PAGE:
Subaru Corp.’s operating profit tumbled 27 percent in the just-ended fiscal year, as foreign exchange losses and spiraling costs broke a three-year run of record financial results.
Subaru, which changed is corporate name from Fuji Heavy Industries on April 1, said operating income fell to 410.8 billion yen ($3.69 billion) for the company’s full fiscal year ended March 31. Net income dropped 35 percent to 282.4 billion yen ($2.54 billion).
The slide ended three straight years of record operating profits and net income, despite that fact that the Japanese carmaker exceeded annual sales of 1 million units for the first time.
Revenue increased 2.9 percent to 3.33 trillion yen ($29.9 billion) in the 12 months ended March 31, driven by an 11 percent increase in worldwide sales to 1.1 million vehicles, the company said Tuesday, while announcing financial results.
Subaru posted record revenue and unit sales for a fifth straight year.
North America, which accounts for about 68 percent of Subaru’s global sales, underpinned the sales expansion. Regional sales there grew 14 percent to 721,000 vehicles. U.S. sales expanded to 667,600 from 582,700 the year before. Canada sales grew to 53,100 from 47,600.
European sales declined 2.6 percent to 46,000 vehicles, while Subaru volume in Japan and China also posted declines for the fiscal year.
“U.S. demand has peaked out,” Subaru CEO Yasuyuki Yoshinaga said. “The market environment has increasingly become tougher. We will carefully examine the situation and will take the necessary steps to maintain our sales, including incentives.”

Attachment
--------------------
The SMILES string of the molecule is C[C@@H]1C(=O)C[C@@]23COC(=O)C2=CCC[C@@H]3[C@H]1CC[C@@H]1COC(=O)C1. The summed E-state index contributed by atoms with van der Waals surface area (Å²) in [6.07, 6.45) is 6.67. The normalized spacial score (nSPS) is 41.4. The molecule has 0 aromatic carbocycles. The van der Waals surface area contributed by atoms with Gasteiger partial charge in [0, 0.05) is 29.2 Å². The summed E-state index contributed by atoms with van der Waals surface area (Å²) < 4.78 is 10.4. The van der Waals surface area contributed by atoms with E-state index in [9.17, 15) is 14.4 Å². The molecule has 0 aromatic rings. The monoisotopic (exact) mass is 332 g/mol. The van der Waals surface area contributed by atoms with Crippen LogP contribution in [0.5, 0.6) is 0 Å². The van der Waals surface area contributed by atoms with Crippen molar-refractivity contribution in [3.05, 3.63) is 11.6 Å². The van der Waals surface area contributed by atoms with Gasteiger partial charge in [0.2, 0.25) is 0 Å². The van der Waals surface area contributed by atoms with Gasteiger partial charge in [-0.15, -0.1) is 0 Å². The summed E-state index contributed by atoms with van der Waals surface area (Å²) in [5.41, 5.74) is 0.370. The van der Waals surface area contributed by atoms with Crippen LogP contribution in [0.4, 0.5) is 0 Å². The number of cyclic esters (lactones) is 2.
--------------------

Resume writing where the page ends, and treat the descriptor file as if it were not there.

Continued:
Yoshinaga said Subaru will adjust U.S. production to slowing demand to clear inventories.
Despite the record volume, losses from the Japanese yen’s appreciation against the dollar and other currencies broadsided profits, costing 143.8 billion yen ($1.29 billion) in the fiscal year.
Other increasing costs, including quality outlays related to the recall of defective Takata airbag inflators, and higher r&d and capital investment lopped another 169.1 billion yen ($1.52 billion) off full-year operating profit. Subaru has paid out more in the past fiscal year to expand production capacity in North America and Japan to feed booming demand.
Regional operating profit in North America fell 8 percent to 105.9 billion yen ($951.8 million), as average U.S. incentive spending rose to $1,450 in the just-ended fiscal year, from $900 the year before, Subaru said.
Looking ahead to the current fiscal year ending March 31, 2018, Subaru expects rising sales and moderating foreign exchange rates to buoy operating profit and net income.
In announcing its full-year outlook, Subaru predicted that global operating income will remain essentially unchanged at 410.0 billion yen ($3.69 billion), in the current 12-month period.
Net income is forecast to inch ahead 0.9 percent to 285.0 billion yen ($2.56 billion).
Revenue is seen increasing 2.8 percent to 3.42 trillion yen ($30.7 billion), as global sales expand 3.8 percent to 1.12 million vehicles. Sales in North America are expected to climb 3.1 percent to 933,000 vehicles. U.S. volume should increase to 688,000 units, while Canada climbs to 55,000. European sales are seen sliding to 39,000 vehicles.
The sales outlook puts Subaru well on its way to its mid-term global sales target of 1.2 million vehicles for the fiscal year ending March 31, 2021.
In the company’s fiscal fourth quarter ended March 31, operating profit fell 20 percent to 104.1 billion yen ($935.6 million), while net income dropped 24 percent to 74.8 billion yen ($672.3 million). The strengthening yen and higher warranty claims undercut quarterly profits.
Global revenue increased 10 percent to 898.1 billion yen ($8.07 billion) in the January-March period, while worldwide sales added 13 percent to 278,700 vehicles. U.S. volume climbed 22 percent to 166,300 vehicles in the quarter. Sales in Canada grew 16 percent to 12,600 units.
European sales dropped 12 percent to 12,500 units.
Subaru, which had been known as Fuji Heavy Industries since 1953, changed its name to Subaru Corp. to improve brand recognition of its leading products.
The move is meant to bolster branding at a company that makes everything from industrial products to helicopters but draws the vast majority of its cash from Subaru vehicles.